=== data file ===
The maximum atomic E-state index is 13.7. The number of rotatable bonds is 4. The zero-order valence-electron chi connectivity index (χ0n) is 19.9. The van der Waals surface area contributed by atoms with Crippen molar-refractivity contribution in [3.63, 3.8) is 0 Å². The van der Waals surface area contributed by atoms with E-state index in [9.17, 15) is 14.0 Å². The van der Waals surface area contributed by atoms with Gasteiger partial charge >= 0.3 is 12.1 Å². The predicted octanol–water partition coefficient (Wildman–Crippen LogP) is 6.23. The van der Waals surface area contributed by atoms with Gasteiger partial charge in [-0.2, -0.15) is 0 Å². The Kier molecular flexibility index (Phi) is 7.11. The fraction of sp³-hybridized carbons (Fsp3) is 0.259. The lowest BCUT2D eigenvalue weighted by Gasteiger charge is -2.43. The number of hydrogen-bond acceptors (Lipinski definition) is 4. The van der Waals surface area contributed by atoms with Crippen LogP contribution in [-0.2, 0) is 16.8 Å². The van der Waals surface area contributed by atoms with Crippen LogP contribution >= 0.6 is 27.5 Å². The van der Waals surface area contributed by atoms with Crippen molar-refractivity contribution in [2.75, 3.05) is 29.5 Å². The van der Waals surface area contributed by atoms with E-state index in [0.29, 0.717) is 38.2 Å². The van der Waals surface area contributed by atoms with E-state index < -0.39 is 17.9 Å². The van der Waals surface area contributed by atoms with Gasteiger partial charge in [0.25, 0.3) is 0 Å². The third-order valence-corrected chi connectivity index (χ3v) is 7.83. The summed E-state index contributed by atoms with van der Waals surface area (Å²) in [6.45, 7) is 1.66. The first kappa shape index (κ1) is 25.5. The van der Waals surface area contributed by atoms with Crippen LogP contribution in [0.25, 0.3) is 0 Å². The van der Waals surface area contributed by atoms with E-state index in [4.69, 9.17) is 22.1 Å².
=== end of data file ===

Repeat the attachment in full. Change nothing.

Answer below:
The maximum atomic E-state index is 13.7. The number of rotatable bonds is 4. The zero-order valence-electron chi connectivity index (χ0n) is 19.9. The van der Waals surface area contributed by atoms with Crippen molar-refractivity contribution in [3.63, 3.8) is 0 Å². The van der Waals surface area contributed by atoms with E-state index in [9.17, 15) is 14.0 Å². The van der Waals surface area contributed by atoms with Gasteiger partial charge >= 0.3 is 12.1 Å². The predicted octanol–water partition coefficient (Wildman–Crippen LogP) is 6.23. The van der Waals surface area contributed by atoms with Gasteiger partial charge in [-0.2, -0.15) is 0 Å². The Kier molecular flexibility index (Phi) is 7.11. The fraction of sp³-hybridized carbons (Fsp3) is 0.259. The lowest BCUT2D eigenvalue weighted by Gasteiger charge is -2.43. The number of hydrogen-bond acceptors (Lipinski definition) is 4. The van der Waals surface area contributed by atoms with Crippen LogP contribution in [-0.2, 0) is 16.8 Å². The van der Waals surface area contributed by atoms with Crippen LogP contribution >= 0.6 is 27.5 Å². The van der Waals surface area contributed by atoms with Crippen molar-refractivity contribution in [2.75, 3.05) is 29.5 Å². The van der Waals surface area contributed by atoms with E-state index in [0.29, 0.717) is 38.2 Å². The van der Waals surface area contributed by atoms with E-state index < -0.39 is 17.9 Å². The van der Waals surface area contributed by atoms with Gasteiger partial charge in [0.25, 0.3) is 0 Å². The third-order valence-corrected chi connectivity index (χ3v) is 7.83. The summed E-state index contributed by atoms with van der Waals surface area (Å²) in [6.45, 7) is 1.66. The first kappa shape index (κ1) is 25.5. The van der Waals surface area contributed by atoms with Crippen LogP contribution in [0.25, 0.3) is 0 Å². The van der Waals surface area contributed by atoms with E-state index in [4.69, 9.17) is 22.1 Å².